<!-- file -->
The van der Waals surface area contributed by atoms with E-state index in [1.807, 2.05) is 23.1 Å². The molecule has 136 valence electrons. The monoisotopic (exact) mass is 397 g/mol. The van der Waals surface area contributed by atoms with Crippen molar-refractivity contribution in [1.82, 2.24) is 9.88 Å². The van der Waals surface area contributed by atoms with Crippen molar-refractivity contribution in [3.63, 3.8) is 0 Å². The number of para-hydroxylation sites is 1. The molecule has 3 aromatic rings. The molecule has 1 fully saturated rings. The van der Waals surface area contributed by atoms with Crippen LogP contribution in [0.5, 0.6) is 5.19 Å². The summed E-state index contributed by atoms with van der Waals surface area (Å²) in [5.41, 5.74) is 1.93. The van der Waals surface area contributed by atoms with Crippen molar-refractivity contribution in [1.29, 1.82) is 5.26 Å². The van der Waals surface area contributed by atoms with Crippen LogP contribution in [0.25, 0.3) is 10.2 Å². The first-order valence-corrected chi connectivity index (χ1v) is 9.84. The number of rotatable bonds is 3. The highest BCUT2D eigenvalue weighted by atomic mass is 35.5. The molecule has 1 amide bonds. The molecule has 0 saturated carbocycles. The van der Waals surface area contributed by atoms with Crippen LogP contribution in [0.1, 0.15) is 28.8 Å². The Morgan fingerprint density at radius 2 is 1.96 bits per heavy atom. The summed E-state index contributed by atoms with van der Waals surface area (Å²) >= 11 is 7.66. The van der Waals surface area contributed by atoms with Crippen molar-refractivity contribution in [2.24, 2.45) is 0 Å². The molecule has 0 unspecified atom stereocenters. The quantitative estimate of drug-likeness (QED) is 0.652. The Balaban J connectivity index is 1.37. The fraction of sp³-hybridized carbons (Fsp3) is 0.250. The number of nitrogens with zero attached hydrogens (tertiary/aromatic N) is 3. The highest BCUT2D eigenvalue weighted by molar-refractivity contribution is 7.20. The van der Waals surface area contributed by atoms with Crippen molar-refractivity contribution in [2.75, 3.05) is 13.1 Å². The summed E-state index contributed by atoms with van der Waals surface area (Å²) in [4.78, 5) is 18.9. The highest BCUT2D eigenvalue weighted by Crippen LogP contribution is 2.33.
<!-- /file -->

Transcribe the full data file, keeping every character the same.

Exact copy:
The van der Waals surface area contributed by atoms with E-state index in [1.807, 2.05) is 23.1 Å². The molecule has 136 valence electrons. The monoisotopic (exact) mass is 397 g/mol. The van der Waals surface area contributed by atoms with Crippen molar-refractivity contribution in [1.82, 2.24) is 9.88 Å². The van der Waals surface area contributed by atoms with Crippen molar-refractivity contribution in [3.63, 3.8) is 0 Å². The number of para-hydroxylation sites is 1. The molecule has 3 aromatic rings. The molecule has 1 fully saturated rings. The van der Waals surface area contributed by atoms with Crippen LogP contribution in [0.5, 0.6) is 5.19 Å². The summed E-state index contributed by atoms with van der Waals surface area (Å²) in [5.41, 5.74) is 1.93. The van der Waals surface area contributed by atoms with Crippen molar-refractivity contribution in [1.29, 1.82) is 5.26 Å². The van der Waals surface area contributed by atoms with Crippen LogP contribution in [0.25, 0.3) is 10.2 Å². The first-order valence-corrected chi connectivity index (χ1v) is 9.84. The number of rotatable bonds is 3. The highest BCUT2D eigenvalue weighted by atomic mass is 35.5. The molecule has 1 amide bonds. The molecule has 0 saturated carbocycles. The van der Waals surface area contributed by atoms with Crippen LogP contribution in [0.1, 0.15) is 28.8 Å². The Morgan fingerprint density at radius 2 is 1.96 bits per heavy atom. The summed E-state index contributed by atoms with van der Waals surface area (Å²) >= 11 is 7.66. The van der Waals surface area contributed by atoms with Crippen molar-refractivity contribution in [2.24, 2.45) is 0 Å². The molecule has 0 unspecified atom stereocenters. The quantitative estimate of drug-likeness (QED) is 0.652. The Balaban J connectivity index is 1.37. The fraction of sp³-hybridized carbons (Fsp3) is 0.250. The number of nitrogens with zero attached hydrogens (tertiary/aromatic N) is 3. The highest BCUT2D eigenvalue weighted by molar-refractivity contribution is 7.20. The van der Waals surface area contributed by atoms with Crippen molar-refractivity contribution in [2.75, 3.05) is 13.1 Å². The summed E-state index contributed by atoms with van der Waals surface area (Å²) in [4.78, 5) is 18.9. The highest BCUT2D eigenvalue weighted by Crippen LogP contribution is 2.33.